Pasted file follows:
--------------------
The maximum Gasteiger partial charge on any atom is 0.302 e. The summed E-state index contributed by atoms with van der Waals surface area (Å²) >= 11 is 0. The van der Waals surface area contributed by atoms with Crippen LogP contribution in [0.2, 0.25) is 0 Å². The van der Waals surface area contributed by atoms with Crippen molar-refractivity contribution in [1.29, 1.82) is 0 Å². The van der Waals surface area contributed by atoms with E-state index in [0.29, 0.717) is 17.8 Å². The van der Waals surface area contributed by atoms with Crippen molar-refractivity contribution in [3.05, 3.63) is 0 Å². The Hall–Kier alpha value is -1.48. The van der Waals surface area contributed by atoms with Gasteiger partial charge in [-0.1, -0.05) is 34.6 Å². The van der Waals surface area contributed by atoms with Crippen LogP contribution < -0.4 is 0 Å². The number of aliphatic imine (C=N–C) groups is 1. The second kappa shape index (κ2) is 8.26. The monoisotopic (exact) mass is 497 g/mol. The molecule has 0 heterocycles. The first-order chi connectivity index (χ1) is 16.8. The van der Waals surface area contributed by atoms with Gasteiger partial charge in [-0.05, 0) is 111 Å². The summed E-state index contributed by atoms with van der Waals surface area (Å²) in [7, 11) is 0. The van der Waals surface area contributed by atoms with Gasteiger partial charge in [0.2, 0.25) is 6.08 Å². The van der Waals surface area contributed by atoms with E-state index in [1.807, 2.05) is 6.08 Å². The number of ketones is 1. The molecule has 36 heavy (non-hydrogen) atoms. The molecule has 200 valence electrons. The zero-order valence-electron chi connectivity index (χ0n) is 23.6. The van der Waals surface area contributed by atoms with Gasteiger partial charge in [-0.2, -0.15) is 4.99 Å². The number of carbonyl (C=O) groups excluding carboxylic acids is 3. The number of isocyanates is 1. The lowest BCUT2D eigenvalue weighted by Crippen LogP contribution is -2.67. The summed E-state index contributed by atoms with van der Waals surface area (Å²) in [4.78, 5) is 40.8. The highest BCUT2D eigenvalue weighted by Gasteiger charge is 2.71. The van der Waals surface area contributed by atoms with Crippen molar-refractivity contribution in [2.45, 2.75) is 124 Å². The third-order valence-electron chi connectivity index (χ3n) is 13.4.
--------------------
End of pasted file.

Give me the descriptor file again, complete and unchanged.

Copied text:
The maximum Gasteiger partial charge on any atom is 0.302 e. The summed E-state index contributed by atoms with van der Waals surface area (Å²) >= 11 is 0. The van der Waals surface area contributed by atoms with Crippen LogP contribution in [0.2, 0.25) is 0 Å². The van der Waals surface area contributed by atoms with Crippen molar-refractivity contribution in [1.29, 1.82) is 0 Å². The van der Waals surface area contributed by atoms with E-state index in [0.29, 0.717) is 17.8 Å². The van der Waals surface area contributed by atoms with Crippen molar-refractivity contribution in [3.05, 3.63) is 0 Å². The Hall–Kier alpha value is -1.48. The van der Waals surface area contributed by atoms with Gasteiger partial charge in [-0.1, -0.05) is 34.6 Å². The van der Waals surface area contributed by atoms with Crippen LogP contribution < -0.4 is 0 Å². The number of aliphatic imine (C=N–C) groups is 1. The second kappa shape index (κ2) is 8.26. The monoisotopic (exact) mass is 497 g/mol. The molecule has 0 heterocycles. The first-order chi connectivity index (χ1) is 16.8. The van der Waals surface area contributed by atoms with Gasteiger partial charge in [-0.05, 0) is 111 Å². The summed E-state index contributed by atoms with van der Waals surface area (Å²) in [7, 11) is 0. The van der Waals surface area contributed by atoms with Gasteiger partial charge in [0.2, 0.25) is 6.08 Å². The van der Waals surface area contributed by atoms with E-state index in [1.807, 2.05) is 6.08 Å². The number of ketones is 1. The molecule has 36 heavy (non-hydrogen) atoms. The molecule has 200 valence electrons. The zero-order valence-electron chi connectivity index (χ0n) is 23.6. The van der Waals surface area contributed by atoms with Gasteiger partial charge in [-0.2, -0.15) is 4.99 Å². The number of carbonyl (C=O) groups excluding carboxylic acids is 3. The number of isocyanates is 1. The lowest BCUT2D eigenvalue weighted by Crippen LogP contribution is -2.67. The summed E-state index contributed by atoms with van der Waals surface area (Å²) in [4.78, 5) is 40.8. The highest BCUT2D eigenvalue weighted by Gasteiger charge is 2.71. The van der Waals surface area contributed by atoms with Crippen molar-refractivity contribution in [2.45, 2.75) is 124 Å². The third-order valence-electron chi connectivity index (χ3n) is 13.4.